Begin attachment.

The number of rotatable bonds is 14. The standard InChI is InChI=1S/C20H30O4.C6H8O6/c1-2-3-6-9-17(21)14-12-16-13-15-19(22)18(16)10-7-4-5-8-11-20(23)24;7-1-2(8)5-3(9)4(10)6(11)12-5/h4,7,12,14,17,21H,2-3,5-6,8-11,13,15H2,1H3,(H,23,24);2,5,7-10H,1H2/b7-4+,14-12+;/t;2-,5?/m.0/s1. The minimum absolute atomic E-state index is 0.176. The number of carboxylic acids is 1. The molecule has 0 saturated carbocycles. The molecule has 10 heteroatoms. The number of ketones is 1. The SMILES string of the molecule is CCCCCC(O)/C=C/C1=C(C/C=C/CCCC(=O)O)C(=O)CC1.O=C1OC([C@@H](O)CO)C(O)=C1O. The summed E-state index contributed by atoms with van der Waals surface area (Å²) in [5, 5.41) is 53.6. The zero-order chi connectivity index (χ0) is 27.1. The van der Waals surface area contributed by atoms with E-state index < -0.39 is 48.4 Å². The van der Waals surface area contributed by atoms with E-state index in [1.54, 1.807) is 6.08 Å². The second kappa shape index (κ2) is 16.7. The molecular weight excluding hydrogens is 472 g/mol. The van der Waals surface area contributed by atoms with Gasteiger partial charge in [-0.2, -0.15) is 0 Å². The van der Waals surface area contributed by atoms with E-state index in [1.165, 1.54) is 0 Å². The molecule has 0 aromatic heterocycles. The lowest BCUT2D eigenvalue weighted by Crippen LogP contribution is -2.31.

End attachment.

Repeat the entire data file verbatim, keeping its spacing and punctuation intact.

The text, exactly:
The number of rotatable bonds is 14. The standard InChI is InChI=1S/C20H30O4.C6H8O6/c1-2-3-6-9-17(21)14-12-16-13-15-19(22)18(16)10-7-4-5-8-11-20(23)24;7-1-2(8)5-3(9)4(10)6(11)12-5/h4,7,12,14,17,21H,2-3,5-6,8-11,13,15H2,1H3,(H,23,24);2,5,7-10H,1H2/b7-4+,14-12+;/t;2-,5?/m.0/s1. The minimum absolute atomic E-state index is 0.176. The number of carboxylic acids is 1. The molecule has 0 saturated carbocycles. The molecule has 10 heteroatoms. The number of ketones is 1. The SMILES string of the molecule is CCCCCC(O)/C=C/C1=C(C/C=C/CCCC(=O)O)C(=O)CC1.O=C1OC([C@@H](O)CO)C(O)=C1O. The summed E-state index contributed by atoms with van der Waals surface area (Å²) in [5, 5.41) is 53.6. The zero-order chi connectivity index (χ0) is 27.1. The van der Waals surface area contributed by atoms with E-state index < -0.39 is 48.4 Å². The van der Waals surface area contributed by atoms with E-state index in [1.54, 1.807) is 6.08 Å². The second kappa shape index (κ2) is 16.7. The molecular weight excluding hydrogens is 472 g/mol. The van der Waals surface area contributed by atoms with Gasteiger partial charge in [-0.2, -0.15) is 0 Å². The van der Waals surface area contributed by atoms with E-state index in [1.165, 1.54) is 0 Å². The molecule has 0 aromatic heterocycles. The lowest BCUT2D eigenvalue weighted by Crippen LogP contribution is -2.31.